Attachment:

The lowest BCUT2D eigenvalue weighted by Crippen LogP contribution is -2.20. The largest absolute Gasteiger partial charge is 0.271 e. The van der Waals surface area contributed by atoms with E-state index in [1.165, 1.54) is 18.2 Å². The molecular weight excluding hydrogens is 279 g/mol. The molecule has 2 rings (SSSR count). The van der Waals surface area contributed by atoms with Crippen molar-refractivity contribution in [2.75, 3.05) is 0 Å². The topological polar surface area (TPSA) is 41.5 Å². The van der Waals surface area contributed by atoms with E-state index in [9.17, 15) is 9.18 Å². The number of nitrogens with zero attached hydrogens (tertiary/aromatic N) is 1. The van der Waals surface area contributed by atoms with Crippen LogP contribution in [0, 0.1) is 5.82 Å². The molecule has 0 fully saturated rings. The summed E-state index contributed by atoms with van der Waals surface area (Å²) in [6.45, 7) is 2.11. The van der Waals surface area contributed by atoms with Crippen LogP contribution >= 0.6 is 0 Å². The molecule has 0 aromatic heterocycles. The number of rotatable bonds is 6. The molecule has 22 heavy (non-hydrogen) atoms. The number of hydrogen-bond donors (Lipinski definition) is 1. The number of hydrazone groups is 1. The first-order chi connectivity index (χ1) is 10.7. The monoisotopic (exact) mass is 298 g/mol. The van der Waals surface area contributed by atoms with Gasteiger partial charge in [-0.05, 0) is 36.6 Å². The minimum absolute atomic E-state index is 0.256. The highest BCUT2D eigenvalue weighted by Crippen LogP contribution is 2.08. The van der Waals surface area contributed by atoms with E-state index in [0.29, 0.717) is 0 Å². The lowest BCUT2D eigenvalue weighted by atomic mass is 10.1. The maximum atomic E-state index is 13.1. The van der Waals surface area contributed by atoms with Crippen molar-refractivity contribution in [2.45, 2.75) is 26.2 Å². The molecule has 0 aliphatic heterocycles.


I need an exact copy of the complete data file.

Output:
The lowest BCUT2D eigenvalue weighted by Crippen LogP contribution is -2.20. The largest absolute Gasteiger partial charge is 0.271 e. The van der Waals surface area contributed by atoms with E-state index in [1.165, 1.54) is 18.2 Å². The molecular weight excluding hydrogens is 279 g/mol. The molecule has 2 rings (SSSR count). The van der Waals surface area contributed by atoms with Crippen molar-refractivity contribution in [2.75, 3.05) is 0 Å². The topological polar surface area (TPSA) is 41.5 Å². The van der Waals surface area contributed by atoms with E-state index in [9.17, 15) is 9.18 Å². The number of nitrogens with zero attached hydrogens (tertiary/aromatic N) is 1. The van der Waals surface area contributed by atoms with Crippen LogP contribution in [0, 0.1) is 5.82 Å². The molecule has 0 fully saturated rings. The summed E-state index contributed by atoms with van der Waals surface area (Å²) in [6.45, 7) is 2.11. The van der Waals surface area contributed by atoms with Crippen LogP contribution >= 0.6 is 0 Å². The molecule has 0 aromatic heterocycles. The number of rotatable bonds is 6. The molecule has 22 heavy (non-hydrogen) atoms. The number of hydrogen-bond donors (Lipinski definition) is 1. The number of hydrazone groups is 1. The first-order chi connectivity index (χ1) is 10.7. The monoisotopic (exact) mass is 298 g/mol. The van der Waals surface area contributed by atoms with Gasteiger partial charge in [-0.05, 0) is 36.6 Å². The minimum absolute atomic E-state index is 0.256. The highest BCUT2D eigenvalue weighted by Crippen LogP contribution is 2.08. The van der Waals surface area contributed by atoms with E-state index in [0.29, 0.717) is 0 Å². The lowest BCUT2D eigenvalue weighted by atomic mass is 10.1. The maximum atomic E-state index is 13.1. The van der Waals surface area contributed by atoms with Crippen molar-refractivity contribution in [2.45, 2.75) is 26.2 Å². The molecule has 0 aliphatic heterocycles.